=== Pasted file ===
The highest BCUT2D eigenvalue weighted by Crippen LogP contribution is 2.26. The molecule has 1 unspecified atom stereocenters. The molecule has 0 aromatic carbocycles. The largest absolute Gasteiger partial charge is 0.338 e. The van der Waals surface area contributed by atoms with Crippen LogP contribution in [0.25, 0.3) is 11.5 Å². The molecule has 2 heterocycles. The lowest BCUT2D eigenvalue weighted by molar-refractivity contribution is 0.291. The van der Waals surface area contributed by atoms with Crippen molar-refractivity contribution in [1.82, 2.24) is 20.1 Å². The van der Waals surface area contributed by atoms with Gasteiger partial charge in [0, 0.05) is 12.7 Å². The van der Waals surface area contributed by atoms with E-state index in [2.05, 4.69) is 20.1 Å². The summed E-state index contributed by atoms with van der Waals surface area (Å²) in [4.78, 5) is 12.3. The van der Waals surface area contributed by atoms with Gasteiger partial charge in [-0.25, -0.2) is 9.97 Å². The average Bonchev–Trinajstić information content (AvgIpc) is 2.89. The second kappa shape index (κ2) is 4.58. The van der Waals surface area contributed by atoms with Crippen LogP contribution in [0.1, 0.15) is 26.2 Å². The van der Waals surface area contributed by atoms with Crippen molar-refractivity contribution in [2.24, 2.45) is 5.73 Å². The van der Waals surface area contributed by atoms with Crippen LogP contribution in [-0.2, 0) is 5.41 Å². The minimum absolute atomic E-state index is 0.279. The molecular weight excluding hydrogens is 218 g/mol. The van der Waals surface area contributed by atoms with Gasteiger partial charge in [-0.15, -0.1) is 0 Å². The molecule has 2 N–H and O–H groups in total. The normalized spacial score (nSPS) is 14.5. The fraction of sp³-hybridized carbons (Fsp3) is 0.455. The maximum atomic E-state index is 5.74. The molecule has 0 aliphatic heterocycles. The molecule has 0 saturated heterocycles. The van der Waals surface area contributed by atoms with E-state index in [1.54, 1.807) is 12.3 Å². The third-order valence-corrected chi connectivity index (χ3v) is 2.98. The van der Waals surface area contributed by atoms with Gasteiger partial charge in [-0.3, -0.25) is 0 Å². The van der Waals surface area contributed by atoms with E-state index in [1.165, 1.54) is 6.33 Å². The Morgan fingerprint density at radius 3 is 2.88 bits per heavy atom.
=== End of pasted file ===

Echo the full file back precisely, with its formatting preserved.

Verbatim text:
The highest BCUT2D eigenvalue weighted by Crippen LogP contribution is 2.26. The molecule has 1 unspecified atom stereocenters. The molecule has 0 aromatic carbocycles. The largest absolute Gasteiger partial charge is 0.338 e. The van der Waals surface area contributed by atoms with Crippen LogP contribution in [0.25, 0.3) is 11.5 Å². The molecule has 2 heterocycles. The lowest BCUT2D eigenvalue weighted by molar-refractivity contribution is 0.291. The van der Waals surface area contributed by atoms with Crippen molar-refractivity contribution in [1.82, 2.24) is 20.1 Å². The van der Waals surface area contributed by atoms with Gasteiger partial charge in [0, 0.05) is 12.7 Å². The van der Waals surface area contributed by atoms with E-state index in [2.05, 4.69) is 20.1 Å². The summed E-state index contributed by atoms with van der Waals surface area (Å²) in [4.78, 5) is 12.3. The van der Waals surface area contributed by atoms with Gasteiger partial charge in [-0.25, -0.2) is 9.97 Å². The average Bonchev–Trinajstić information content (AvgIpc) is 2.89. The second kappa shape index (κ2) is 4.58. The van der Waals surface area contributed by atoms with Crippen LogP contribution in [0.1, 0.15) is 26.2 Å². The van der Waals surface area contributed by atoms with Crippen molar-refractivity contribution in [2.24, 2.45) is 5.73 Å². The van der Waals surface area contributed by atoms with Crippen LogP contribution in [-0.2, 0) is 5.41 Å². The minimum absolute atomic E-state index is 0.279. The molecular weight excluding hydrogens is 218 g/mol. The van der Waals surface area contributed by atoms with Gasteiger partial charge in [-0.15, -0.1) is 0 Å². The molecule has 2 N–H and O–H groups in total. The normalized spacial score (nSPS) is 14.5. The fraction of sp³-hybridized carbons (Fsp3) is 0.455. The maximum atomic E-state index is 5.74. The molecule has 0 aliphatic heterocycles. The molecule has 0 saturated heterocycles. The van der Waals surface area contributed by atoms with E-state index in [1.54, 1.807) is 12.3 Å². The third-order valence-corrected chi connectivity index (χ3v) is 2.98. The van der Waals surface area contributed by atoms with Gasteiger partial charge in [-0.3, -0.25) is 0 Å². The van der Waals surface area contributed by atoms with E-state index in [1.165, 1.54) is 6.33 Å². The Morgan fingerprint density at radius 3 is 2.88 bits per heavy atom.